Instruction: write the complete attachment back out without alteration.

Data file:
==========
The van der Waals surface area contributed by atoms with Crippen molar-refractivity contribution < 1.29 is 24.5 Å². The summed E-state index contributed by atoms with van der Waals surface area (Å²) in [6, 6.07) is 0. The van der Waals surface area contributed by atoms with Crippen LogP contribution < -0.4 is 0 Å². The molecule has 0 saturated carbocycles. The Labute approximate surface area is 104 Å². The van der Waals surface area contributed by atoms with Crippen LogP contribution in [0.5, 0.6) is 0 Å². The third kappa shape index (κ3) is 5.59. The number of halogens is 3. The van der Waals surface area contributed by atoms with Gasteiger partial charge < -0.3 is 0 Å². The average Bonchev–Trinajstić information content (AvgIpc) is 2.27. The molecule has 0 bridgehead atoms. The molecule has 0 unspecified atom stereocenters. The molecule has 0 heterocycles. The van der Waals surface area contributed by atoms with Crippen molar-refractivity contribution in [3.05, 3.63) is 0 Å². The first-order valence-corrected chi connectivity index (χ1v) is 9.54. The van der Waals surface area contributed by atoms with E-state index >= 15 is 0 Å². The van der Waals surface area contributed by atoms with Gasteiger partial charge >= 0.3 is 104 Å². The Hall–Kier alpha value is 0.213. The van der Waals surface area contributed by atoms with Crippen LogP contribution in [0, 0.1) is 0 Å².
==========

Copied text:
The van der Waals surface area contributed by atoms with Crippen molar-refractivity contribution < 1.29 is 24.5 Å². The summed E-state index contributed by atoms with van der Waals surface area (Å²) in [6, 6.07) is 0. The van der Waals surface area contributed by atoms with Crippen LogP contribution < -0.4 is 0 Å². The molecule has 0 saturated carbocycles. The Labute approximate surface area is 104 Å². The van der Waals surface area contributed by atoms with Crippen LogP contribution in [0.5, 0.6) is 0 Å². The third kappa shape index (κ3) is 5.59. The number of halogens is 3. The van der Waals surface area contributed by atoms with Gasteiger partial charge < -0.3 is 0 Å². The average Bonchev–Trinajstić information content (AvgIpc) is 2.27. The molecule has 0 bridgehead atoms. The molecule has 0 unspecified atom stereocenters. The molecule has 0 heterocycles. The van der Waals surface area contributed by atoms with Crippen molar-refractivity contribution in [3.05, 3.63) is 0 Å². The first-order valence-corrected chi connectivity index (χ1v) is 9.54. The van der Waals surface area contributed by atoms with E-state index >= 15 is 0 Å². The van der Waals surface area contributed by atoms with Gasteiger partial charge >= 0.3 is 104 Å². The Hall–Kier alpha value is 0.213. The van der Waals surface area contributed by atoms with Crippen LogP contribution in [0, 0.1) is 0 Å².